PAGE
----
Dr. Robin Matthews and her team of researchers have issued the annual Lake Whatcom Monitoring Project report for 2010, and the results are not encouraging.
“I don’t think that we’re stabilizing yet,” Matthews said. “I was hoping that we might have been.”
Water quality analysis for the previous two years offered some small evidence that the quality of lake water might at least be stabilizing, although at a less-than desirable level. But the data collected in 2010 is mostly bad: dissolved oxygen levels in lake water are down, and phosphorus and algae levels are increasing.
Until 2009, those measurements didn’t seem to have any real-world impact. But in summer 2009, the algae levels got high enough to reduce capacity at the city water filtration plant, resulting in drastic steps to reduce city water consumption.
We’ll have a full story on Dr. Matthews’ report in print and online for Thursday, March 17. (Green water for St. Patrick’s Day?)
Senate Bill 5194, sponsored by State Sen. Kevin Ranker and 13 other state senators, would impose new restrictions on sale and use of phosphorus fertilizer if passed by the Legislature and signed into law.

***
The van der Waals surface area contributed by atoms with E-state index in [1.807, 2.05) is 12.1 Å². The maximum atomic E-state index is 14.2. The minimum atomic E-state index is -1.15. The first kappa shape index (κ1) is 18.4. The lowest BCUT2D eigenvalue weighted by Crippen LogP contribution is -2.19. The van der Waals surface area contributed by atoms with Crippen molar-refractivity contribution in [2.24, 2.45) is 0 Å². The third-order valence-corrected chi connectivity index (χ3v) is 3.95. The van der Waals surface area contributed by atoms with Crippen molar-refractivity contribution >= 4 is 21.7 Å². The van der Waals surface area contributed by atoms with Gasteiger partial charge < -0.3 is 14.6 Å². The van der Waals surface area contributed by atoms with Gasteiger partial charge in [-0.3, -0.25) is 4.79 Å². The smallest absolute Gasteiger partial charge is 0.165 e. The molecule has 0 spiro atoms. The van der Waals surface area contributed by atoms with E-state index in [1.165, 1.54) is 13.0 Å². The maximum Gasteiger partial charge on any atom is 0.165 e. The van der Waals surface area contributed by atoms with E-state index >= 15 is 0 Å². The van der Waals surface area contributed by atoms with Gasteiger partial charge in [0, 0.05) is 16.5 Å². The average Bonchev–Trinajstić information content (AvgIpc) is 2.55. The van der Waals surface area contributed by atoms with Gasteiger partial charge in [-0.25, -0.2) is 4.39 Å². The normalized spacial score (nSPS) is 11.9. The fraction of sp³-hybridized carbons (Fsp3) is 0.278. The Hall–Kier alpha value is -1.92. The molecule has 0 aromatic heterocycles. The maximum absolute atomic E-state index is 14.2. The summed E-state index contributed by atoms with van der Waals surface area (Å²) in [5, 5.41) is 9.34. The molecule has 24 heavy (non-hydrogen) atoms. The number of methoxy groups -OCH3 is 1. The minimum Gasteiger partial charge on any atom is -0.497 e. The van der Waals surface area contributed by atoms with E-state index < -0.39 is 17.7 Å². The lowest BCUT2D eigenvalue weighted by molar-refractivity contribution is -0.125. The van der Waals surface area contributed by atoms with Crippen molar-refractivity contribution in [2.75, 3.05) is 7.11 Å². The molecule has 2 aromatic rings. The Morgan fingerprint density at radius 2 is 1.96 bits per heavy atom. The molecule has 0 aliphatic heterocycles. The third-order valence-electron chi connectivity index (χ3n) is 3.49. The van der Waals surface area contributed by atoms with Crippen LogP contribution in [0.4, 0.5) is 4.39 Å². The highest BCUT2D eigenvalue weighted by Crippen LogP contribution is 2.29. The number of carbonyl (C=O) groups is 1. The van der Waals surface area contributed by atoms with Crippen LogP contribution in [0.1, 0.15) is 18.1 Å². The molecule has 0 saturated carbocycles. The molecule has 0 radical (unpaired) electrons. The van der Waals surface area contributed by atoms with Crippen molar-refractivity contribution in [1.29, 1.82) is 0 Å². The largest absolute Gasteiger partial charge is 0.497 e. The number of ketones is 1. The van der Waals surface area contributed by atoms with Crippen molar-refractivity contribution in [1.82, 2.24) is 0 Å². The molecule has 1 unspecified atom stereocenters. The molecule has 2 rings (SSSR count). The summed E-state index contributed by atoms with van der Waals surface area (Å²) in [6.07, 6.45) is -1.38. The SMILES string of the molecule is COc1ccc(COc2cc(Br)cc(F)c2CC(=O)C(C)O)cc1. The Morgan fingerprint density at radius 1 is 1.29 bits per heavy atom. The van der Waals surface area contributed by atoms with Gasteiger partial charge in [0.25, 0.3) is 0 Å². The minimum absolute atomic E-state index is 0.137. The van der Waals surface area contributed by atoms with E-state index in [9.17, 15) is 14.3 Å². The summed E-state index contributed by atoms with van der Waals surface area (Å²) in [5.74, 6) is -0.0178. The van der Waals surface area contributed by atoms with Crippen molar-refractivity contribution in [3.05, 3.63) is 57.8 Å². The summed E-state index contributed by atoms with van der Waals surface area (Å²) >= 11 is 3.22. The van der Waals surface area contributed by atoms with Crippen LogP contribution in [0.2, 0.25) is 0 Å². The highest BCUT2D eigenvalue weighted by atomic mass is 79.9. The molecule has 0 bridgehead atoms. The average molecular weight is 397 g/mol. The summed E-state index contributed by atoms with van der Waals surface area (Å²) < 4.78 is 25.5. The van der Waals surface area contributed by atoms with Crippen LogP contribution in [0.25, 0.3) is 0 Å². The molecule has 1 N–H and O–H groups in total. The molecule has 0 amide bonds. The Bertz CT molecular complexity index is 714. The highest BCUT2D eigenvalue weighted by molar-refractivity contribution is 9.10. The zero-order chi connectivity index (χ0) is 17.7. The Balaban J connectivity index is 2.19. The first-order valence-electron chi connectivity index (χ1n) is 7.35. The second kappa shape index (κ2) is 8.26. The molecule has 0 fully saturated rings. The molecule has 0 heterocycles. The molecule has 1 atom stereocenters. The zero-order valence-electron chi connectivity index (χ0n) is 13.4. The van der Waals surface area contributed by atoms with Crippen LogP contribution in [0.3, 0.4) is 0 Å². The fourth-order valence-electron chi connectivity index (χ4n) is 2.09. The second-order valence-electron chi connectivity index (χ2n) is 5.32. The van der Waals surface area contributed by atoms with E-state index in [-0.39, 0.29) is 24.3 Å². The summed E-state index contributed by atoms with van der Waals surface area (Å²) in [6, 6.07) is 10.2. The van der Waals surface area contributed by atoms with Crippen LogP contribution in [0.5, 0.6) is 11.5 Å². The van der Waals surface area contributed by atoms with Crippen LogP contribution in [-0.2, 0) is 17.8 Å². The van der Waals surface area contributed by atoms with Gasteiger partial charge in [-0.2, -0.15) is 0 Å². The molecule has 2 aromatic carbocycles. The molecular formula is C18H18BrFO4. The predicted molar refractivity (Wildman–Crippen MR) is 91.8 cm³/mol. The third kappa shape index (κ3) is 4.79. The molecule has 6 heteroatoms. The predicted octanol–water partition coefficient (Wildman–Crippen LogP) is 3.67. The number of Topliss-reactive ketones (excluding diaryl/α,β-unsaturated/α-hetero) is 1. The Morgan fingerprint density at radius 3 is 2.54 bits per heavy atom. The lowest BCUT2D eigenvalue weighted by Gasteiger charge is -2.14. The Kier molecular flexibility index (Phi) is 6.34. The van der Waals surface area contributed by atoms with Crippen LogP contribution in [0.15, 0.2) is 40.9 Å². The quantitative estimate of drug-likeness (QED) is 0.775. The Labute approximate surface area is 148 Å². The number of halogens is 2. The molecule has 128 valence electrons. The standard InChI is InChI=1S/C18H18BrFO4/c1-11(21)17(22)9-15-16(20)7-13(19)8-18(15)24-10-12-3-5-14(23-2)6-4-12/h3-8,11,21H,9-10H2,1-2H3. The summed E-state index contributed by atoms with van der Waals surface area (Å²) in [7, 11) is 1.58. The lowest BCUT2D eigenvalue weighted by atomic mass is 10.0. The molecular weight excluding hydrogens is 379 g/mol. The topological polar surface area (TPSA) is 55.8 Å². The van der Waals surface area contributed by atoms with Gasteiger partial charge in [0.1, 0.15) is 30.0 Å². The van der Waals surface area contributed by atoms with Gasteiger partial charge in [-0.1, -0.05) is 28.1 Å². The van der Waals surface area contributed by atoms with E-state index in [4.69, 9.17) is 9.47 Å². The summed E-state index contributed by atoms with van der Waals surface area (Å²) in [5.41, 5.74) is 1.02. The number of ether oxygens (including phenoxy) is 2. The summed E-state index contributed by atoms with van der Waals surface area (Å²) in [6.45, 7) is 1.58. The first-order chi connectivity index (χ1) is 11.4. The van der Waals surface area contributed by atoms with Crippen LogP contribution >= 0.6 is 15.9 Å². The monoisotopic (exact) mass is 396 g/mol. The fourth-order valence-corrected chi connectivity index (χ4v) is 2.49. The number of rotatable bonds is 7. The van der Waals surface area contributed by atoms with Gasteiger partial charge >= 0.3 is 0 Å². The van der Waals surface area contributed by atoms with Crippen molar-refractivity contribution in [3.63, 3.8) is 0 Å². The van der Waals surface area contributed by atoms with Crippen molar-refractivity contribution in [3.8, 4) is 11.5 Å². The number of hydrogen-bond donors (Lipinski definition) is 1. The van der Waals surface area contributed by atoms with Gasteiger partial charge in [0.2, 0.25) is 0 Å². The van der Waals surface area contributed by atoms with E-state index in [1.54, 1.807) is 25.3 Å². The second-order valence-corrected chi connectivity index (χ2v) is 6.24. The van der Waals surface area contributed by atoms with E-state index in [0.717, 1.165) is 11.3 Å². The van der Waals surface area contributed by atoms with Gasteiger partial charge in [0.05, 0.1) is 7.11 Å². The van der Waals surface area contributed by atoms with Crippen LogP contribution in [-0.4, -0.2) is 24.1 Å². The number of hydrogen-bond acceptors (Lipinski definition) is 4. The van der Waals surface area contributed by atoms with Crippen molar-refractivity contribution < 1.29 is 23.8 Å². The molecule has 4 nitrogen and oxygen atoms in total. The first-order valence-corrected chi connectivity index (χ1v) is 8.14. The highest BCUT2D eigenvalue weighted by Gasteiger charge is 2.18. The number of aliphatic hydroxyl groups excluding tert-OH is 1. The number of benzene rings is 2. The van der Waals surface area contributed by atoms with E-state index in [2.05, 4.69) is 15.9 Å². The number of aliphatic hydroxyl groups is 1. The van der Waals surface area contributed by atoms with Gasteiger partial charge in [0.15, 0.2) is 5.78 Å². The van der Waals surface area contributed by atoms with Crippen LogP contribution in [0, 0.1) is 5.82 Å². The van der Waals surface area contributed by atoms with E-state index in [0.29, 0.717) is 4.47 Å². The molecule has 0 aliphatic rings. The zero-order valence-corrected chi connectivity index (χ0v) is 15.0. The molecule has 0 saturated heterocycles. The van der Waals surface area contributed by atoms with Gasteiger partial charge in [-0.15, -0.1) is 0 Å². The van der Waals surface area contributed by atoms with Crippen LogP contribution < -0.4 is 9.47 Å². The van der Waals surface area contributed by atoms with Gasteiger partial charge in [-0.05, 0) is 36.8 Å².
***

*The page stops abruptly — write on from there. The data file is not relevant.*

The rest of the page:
Among other things, the law would require immediate cleanup if anyone accidentally applies phosphorus-laden fertilizer to impervious surface, such as pavement.
The bill was scheduled for a Senate committee hearing this morning, Jan. 28.
Phosphorus-laden runoff is the biggest pollution problem facing Lake Whatcom, the source of drinking water for Bellingham and its outskirts.
The Lake Whatcom Watershed Advisory Board is asking the Bellingham City Council to move quickly on a $7-a-month hike in city water bills to provide millions in new money for acquisition of development land in the Lake Whatcom watershed.
Advisory board member Bill McCourt reminded the council’s four-member lake committee that this is a city election year–as if they needed reminding–and recommended that they get the difficult vote out of the way now, before it can become a campaign issue.
Mayor Dan Pike, in the final year of his own four-year term, has said he prefers to wait until the 2012 budget process late this year before contemplating an increase in the fee. Pike said the city needs to make sure that land acquisition is the most cost-effective way to protect the lake. Clare Fogelsong, the city’s environmental resources manager, told council members that a study to measure the cost effectiveness of a wide array of lake protection measures will soon be under way and could be complete by midsummer 2011.